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Exposing both MacEwen and Gadjovich to waivers was a huge mistake on the Canucks’ part. At 6-foot-3, 205 pounds, MacEwen would have been a massive presence on the fourth line alongside Tyler Motte and Juho Lammikko. He may not have much scoring upside, but he hits everything that moves. Which, as fans have seen with defenceman Luke Schenn, can ignite the team and turn around a game in an instant. In 47 games this season with the Philadelphia Flyers, MacEwen has 101 hits, which is just six behind J.T. Miller, who leads Canucks forwards with 107. The next closest is Jason Dickinson, who has 86. So, clearly, they need more players willing to throw the body around.

Zack MacEwen Philadelphia Flyers
Zack MacEwen, Philadelphia Flyers (Jess Starr/The Hockey Writers)

As for Gadjovich, he has 65 hits in 27 games with the San Jose Sharks, which would place him just ahead of Motte who has 61. Even though he has yet to score his first NHL goal, he has also shown the ability to score goals as a net-front presence in the American Hockey League (AHL) with the Utica Comets. During the 2020-21 season, he had a career-high 15 goals and 18 points in 19 games. Considering he is only 23 years old and he hasn’t been given an opportunity in an offensive role yet, he might still have some untapped scoring potential. Unfortunately, the Canucks won’t ever get to find out unless they choose to reacquire him at some point.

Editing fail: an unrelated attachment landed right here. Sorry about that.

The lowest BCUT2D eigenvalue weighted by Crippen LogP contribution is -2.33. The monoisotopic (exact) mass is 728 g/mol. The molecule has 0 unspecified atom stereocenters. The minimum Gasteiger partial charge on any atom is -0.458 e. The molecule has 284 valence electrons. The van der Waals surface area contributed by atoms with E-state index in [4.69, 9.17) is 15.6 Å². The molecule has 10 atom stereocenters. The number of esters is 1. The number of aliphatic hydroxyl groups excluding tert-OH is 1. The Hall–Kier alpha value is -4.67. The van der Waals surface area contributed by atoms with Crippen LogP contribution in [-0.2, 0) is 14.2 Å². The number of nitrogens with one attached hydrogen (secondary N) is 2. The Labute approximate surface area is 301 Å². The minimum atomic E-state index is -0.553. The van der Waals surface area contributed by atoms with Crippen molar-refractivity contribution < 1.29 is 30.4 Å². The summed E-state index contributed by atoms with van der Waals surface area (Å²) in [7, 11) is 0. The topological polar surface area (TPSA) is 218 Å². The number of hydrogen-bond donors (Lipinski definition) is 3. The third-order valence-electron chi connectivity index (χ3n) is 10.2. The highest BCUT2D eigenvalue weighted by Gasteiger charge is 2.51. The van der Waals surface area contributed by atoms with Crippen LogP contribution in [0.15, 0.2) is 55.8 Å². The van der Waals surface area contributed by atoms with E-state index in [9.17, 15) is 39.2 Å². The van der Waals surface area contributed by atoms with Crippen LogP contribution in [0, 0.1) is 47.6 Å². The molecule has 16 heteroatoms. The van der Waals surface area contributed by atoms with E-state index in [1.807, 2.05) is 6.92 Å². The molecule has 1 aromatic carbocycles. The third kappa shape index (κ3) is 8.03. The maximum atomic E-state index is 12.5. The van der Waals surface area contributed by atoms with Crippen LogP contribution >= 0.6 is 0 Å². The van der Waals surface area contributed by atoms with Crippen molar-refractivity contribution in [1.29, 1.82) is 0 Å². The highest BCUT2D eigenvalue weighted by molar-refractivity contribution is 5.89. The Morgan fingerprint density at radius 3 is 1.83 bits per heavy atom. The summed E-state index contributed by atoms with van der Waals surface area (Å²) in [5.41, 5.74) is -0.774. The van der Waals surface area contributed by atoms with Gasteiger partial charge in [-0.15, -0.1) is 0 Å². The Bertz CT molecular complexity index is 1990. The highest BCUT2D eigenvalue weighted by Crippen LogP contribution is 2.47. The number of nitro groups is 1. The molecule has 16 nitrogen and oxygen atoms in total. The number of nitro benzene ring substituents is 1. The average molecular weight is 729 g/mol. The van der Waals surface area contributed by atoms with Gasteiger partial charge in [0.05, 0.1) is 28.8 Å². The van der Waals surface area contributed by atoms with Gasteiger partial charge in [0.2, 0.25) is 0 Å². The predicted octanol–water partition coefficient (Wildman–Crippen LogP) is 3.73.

All in all, the old regime of the Canucks undervalued the skills MacEwen and Gadjovich brought to the table. The traditional enforcer that is just around to fight and keep the opposition in check may not be popular anymore, but hitting and physicality on the forecheck definitely still is. As we saw with the Ducks and Nick Deslauriers, they can make a huge difference in a game. Unless Podkolzin can start consistently bringing that type of presence every single shift, they will continue to get pushed around and in the end, be easy to play against.

Who Can the Canucks Call Upon From Abbotsford?

The Canucks don’t have anyone exactly like MacEwen and Gadjovich in Abbotsford, but they do have some players that could move the needle in the emotion department if given the chance with the big club. Let’s take a look at three of them now.

Phil Di Giuseppe

It’s surprising that Phil Di Giuseppe hasn’t seen any NHL action this season yet. He shone in training camp with his speed and forechecking and appeared to be better than Chiasson, who ended up with a contract and a roster spot over him. He probably would have gotten into a game if not for the dreaded COVID protocol list, but it’s still puzzling why he wasn’t inserted the minute he fulfilled the required days in quarantine.